WASHINGTON - The 14 months of bloodshed in Syria that has continued despite an April 12 ceasefire and claimed more than 9,000 lives is a "totally unacceptable and intolerable situation" that must stop so political dialogue can begin, UN Secretary-General Ban Ki-moon said on Monday.



The priority for the United Nations is to deploy a complete supervision mission of 300 unarmed UN monitors as soon as possible, Ban said at the Center for Strategic and International Studies, a Washington think tank.



His comments came on a day in which the Syrian government said voters turned out in large numbers for a parliamentary election, that opposition supporters denounced as a sham.



The situation in Syria is the "most serious and gravest" concern for the international community, Ban said.



The UN chief called for a cessation of violence by all parties, government military forces and opposition forces, "then political dialogue must begin in an inclusive way for a political resolution reflecting the genuine aspiration of the Syrian people, that's our priority," he said.



UN-Arab League mediator Kofi Annan, who brokered the ceasefire, and U.N. peacekeeping chief Herve Ladsous will brief the Security Council on Tuesday at 10 a.m. EDT (1400 GMT) on the latest developments in Syria.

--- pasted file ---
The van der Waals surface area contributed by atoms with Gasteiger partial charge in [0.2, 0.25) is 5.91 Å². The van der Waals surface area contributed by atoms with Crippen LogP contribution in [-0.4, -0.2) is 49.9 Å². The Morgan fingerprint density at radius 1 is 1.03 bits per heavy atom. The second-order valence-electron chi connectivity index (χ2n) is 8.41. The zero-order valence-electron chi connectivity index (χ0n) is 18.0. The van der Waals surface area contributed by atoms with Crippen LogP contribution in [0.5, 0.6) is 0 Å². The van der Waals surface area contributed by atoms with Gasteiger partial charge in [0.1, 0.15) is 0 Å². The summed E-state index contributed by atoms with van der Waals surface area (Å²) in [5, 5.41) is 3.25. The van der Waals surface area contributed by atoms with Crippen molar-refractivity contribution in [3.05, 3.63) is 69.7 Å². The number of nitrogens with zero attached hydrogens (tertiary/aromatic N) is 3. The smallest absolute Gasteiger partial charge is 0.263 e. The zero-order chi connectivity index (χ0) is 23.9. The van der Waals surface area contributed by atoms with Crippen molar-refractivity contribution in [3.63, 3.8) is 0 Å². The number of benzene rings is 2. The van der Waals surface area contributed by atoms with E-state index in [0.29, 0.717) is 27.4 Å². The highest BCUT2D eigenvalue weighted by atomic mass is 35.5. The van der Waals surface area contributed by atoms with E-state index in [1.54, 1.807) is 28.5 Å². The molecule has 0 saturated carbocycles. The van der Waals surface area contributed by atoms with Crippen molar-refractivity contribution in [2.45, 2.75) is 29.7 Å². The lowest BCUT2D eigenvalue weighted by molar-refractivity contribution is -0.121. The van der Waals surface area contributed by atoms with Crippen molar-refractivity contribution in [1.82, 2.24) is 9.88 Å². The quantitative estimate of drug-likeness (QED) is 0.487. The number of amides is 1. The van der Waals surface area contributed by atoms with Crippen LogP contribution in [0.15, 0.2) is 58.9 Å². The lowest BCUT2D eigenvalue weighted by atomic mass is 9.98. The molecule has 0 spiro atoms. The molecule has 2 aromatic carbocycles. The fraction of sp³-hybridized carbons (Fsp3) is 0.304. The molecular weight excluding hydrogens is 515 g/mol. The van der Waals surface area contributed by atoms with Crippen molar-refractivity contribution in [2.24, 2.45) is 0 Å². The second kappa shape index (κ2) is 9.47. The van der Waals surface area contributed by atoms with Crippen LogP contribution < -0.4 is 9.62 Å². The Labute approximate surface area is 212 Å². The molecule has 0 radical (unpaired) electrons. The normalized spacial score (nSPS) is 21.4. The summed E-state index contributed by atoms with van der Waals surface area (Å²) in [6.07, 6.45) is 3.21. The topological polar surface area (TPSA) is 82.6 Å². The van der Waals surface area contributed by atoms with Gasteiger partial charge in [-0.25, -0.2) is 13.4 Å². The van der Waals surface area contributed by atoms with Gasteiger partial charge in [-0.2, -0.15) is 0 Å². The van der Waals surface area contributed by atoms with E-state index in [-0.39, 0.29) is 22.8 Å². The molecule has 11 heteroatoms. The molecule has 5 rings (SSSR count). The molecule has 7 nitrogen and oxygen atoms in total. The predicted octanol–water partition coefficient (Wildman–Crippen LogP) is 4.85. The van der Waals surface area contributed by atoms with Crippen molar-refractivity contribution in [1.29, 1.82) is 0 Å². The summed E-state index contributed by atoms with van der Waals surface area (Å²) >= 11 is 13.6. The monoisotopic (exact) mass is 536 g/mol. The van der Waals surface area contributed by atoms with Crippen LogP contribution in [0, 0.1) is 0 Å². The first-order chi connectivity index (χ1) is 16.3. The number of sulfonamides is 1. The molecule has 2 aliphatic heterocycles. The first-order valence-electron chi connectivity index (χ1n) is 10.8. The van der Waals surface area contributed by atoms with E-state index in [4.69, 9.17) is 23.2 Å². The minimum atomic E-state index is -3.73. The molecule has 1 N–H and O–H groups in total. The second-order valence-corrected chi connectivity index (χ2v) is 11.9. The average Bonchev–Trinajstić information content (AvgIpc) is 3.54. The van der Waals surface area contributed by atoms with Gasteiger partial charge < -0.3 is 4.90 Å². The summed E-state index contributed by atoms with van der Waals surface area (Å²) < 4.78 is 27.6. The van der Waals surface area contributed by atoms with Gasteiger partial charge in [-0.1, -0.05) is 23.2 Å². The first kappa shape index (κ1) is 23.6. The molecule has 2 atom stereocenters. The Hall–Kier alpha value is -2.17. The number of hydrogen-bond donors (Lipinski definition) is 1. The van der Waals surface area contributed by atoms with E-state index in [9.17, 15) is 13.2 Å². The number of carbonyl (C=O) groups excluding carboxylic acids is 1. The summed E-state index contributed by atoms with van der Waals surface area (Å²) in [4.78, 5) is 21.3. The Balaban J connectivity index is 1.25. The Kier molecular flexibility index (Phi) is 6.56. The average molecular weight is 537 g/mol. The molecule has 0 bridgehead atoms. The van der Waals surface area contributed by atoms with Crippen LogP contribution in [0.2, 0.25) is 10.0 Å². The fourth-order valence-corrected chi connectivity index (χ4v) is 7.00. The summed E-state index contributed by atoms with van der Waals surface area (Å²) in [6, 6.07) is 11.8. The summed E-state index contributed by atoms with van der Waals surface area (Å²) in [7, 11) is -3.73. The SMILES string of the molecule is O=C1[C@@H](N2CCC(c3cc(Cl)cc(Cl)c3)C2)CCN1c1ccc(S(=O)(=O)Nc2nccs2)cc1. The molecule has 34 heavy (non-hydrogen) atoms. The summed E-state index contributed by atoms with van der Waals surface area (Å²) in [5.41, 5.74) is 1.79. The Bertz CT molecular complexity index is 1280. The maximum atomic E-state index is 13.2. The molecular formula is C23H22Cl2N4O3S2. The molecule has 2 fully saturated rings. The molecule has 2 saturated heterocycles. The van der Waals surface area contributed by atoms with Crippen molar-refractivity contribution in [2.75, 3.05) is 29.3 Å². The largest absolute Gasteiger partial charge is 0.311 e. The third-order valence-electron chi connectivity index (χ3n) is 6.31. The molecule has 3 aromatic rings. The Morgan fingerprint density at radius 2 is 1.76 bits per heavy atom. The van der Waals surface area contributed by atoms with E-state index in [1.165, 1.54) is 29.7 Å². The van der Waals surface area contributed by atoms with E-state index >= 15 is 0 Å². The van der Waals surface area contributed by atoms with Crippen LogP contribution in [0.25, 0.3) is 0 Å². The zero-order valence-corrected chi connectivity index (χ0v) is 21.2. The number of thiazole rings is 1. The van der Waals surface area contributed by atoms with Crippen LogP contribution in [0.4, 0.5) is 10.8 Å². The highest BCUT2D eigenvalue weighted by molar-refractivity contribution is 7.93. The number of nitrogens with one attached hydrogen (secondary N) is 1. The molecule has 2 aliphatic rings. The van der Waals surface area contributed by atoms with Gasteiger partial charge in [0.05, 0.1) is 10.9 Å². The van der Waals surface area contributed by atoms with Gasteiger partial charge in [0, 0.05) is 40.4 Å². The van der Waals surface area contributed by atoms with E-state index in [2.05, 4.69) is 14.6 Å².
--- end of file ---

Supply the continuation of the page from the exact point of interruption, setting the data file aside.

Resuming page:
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Ban said the League of Arab States has been playing a "crucial" role and together with the Security Council is united in trying to deploy a supervision mission.



Currently there are 60 monitoring members and an equal number of civilian staff, which will be increased ,and by the middle of this month there should be 230 or more, with the goal to deploy 300 personnel as soon as possible in May, he said.

The supervision mission would play an important role in monitoring and supervising a ceasefire and cessation of violence, so that Annan can help begin a political dialogue, Ban said.

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